DEA CREATES FAKE FACEBOOK PROFILE

WOMAN’S FAKE FACEBOOK PROFILE USED TO SNARE DRUG DEALERS

Here’s a scenario for you:

A woman is arrested on crack cocaine charges and is sentenced to probation. During the DEA’s investigation, she allowed DEA agents to access her cell phone.

The DEA, without her permission, sets up a face Facebook profile under her name, posts photos of her, and uses it to try and get her friends to reveal incriminating information.

Sound too creepy to be real? Unfortunately it’s not – the DEA did exactly that with a woman named Sondra Prince in New York. Ms. Prince has now filed suit against the DEA and is seeking $250.000 in damages.

So what was the DEA’s justification for why they were able to create the fake profile? From the DEA’s court filing:

“Defendants admit that Plaintiff did not give express permission for the use of photographs contained on her phone on an undercover Facebook page, but state the Plaintiff implicitly consented by granting access to the information stored in her cell phone and by consenting to the use of that information to aid in an ongoing criminal investigations.”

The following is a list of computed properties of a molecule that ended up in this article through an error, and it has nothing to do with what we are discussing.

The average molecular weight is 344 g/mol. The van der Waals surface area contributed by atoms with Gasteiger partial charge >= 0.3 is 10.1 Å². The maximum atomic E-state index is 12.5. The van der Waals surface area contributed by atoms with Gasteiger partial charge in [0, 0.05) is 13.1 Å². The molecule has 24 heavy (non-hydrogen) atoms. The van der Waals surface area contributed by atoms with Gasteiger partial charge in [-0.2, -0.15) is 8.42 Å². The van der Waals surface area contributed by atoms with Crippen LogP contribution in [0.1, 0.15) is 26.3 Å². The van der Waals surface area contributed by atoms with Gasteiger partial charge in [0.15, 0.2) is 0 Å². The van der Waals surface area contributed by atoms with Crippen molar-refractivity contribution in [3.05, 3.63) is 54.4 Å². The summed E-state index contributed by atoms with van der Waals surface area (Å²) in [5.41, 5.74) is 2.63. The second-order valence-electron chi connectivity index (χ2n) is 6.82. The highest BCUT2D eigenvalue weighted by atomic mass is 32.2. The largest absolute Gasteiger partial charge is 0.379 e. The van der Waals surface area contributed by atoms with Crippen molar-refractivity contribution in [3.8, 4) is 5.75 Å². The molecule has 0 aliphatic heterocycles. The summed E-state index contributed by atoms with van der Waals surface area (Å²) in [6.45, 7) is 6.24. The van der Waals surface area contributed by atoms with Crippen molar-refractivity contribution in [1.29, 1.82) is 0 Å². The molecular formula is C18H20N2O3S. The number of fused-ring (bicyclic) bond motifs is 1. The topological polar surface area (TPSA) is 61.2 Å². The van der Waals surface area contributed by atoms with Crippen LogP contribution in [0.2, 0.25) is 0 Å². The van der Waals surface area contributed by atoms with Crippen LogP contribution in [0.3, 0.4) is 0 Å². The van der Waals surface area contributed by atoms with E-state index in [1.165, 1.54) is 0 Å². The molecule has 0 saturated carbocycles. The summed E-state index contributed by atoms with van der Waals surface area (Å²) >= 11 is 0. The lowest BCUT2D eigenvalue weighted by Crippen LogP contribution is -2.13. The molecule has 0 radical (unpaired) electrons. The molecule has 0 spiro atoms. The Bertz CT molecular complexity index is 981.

Apparently the DEA used the information she had on her phone in setting up the fake profile, and even posted photos she had on her phone to it. This is pretty much the equivalent of allowing the police to search your apartment and afterwards finding out they leased an apartment in your name across town in order to catch crooks with whom you may associate.

So is creating a fake Facebook profile without someone’s consent a “legitimate law enforcement purpose?” Courts have previously ruled that the police and law enforcement can use a drug dealer’s cell phone to text his customers and set up arrests. The police can also pretend to be other people in conducting prostitution stings.

As far as Ms. Prince’s case goes, I would expect a confidential settlement and some sort of “official review” by the DEA of its policies, since the DEA won’t want a court ruling saying it broke the law by doing this. But let this serve as a reminder – if the police ask to go through your cell phone, tell them to “get a warrant.”